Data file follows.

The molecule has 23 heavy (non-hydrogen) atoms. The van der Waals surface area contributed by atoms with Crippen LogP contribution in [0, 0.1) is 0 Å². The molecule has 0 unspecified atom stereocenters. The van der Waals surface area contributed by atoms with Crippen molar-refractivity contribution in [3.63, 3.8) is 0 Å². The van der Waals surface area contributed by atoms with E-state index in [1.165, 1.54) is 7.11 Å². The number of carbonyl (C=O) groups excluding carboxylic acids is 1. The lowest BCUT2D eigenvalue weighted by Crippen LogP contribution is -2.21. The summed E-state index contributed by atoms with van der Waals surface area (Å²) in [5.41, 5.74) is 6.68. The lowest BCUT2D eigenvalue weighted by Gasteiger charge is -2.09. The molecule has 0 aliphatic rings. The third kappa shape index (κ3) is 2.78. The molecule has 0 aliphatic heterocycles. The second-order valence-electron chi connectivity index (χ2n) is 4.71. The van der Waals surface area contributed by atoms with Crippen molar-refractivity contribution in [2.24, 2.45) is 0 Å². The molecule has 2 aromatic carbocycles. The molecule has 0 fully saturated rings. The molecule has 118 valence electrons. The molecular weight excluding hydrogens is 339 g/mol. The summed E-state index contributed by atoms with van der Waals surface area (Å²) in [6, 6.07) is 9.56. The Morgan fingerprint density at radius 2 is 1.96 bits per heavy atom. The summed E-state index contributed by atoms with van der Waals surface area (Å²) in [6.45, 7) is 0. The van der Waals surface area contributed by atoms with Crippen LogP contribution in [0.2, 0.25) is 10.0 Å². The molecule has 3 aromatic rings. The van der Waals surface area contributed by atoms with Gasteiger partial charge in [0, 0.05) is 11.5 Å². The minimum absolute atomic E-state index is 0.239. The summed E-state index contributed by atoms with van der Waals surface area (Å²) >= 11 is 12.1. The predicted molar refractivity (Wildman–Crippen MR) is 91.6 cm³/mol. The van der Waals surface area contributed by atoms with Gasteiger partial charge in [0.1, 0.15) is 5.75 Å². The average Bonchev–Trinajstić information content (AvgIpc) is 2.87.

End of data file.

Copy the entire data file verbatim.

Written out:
The molecule has 23 heavy (non-hydrogen) atoms. The van der Waals surface area contributed by atoms with Crippen LogP contribution in [0, 0.1) is 0 Å². The molecule has 0 unspecified atom stereocenters. The van der Waals surface area contributed by atoms with Crippen molar-refractivity contribution in [3.63, 3.8) is 0 Å². The van der Waals surface area contributed by atoms with E-state index in [1.165, 1.54) is 7.11 Å². The number of carbonyl (C=O) groups excluding carboxylic acids is 1. The lowest BCUT2D eigenvalue weighted by Crippen LogP contribution is -2.21. The summed E-state index contributed by atoms with van der Waals surface area (Å²) in [5.41, 5.74) is 6.68. The lowest BCUT2D eigenvalue weighted by Gasteiger charge is -2.09. The molecule has 0 aliphatic rings. The third kappa shape index (κ3) is 2.78. The molecule has 0 aliphatic heterocycles. The second-order valence-electron chi connectivity index (χ2n) is 4.71. The van der Waals surface area contributed by atoms with Crippen molar-refractivity contribution in [2.24, 2.45) is 0 Å². The molecule has 2 aromatic carbocycles. The molecule has 0 fully saturated rings. The molecule has 118 valence electrons. The molecular weight excluding hydrogens is 339 g/mol. The summed E-state index contributed by atoms with van der Waals surface area (Å²) in [6, 6.07) is 9.56. The Morgan fingerprint density at radius 2 is 1.96 bits per heavy atom. The summed E-state index contributed by atoms with van der Waals surface area (Å²) in [6.45, 7) is 0. The van der Waals surface area contributed by atoms with Crippen LogP contribution in [0.2, 0.25) is 10.0 Å². The molecule has 3 aromatic rings. The van der Waals surface area contributed by atoms with Gasteiger partial charge in [0, 0.05) is 11.5 Å². The minimum absolute atomic E-state index is 0.239. The summed E-state index contributed by atoms with van der Waals surface area (Å²) >= 11 is 12.1. The predicted molar refractivity (Wildman–Crippen MR) is 91.6 cm³/mol. The van der Waals surface area contributed by atoms with Gasteiger partial charge in [0.1, 0.15) is 5.75 Å². The average Bonchev–Trinajstić information content (AvgIpc) is 2.87.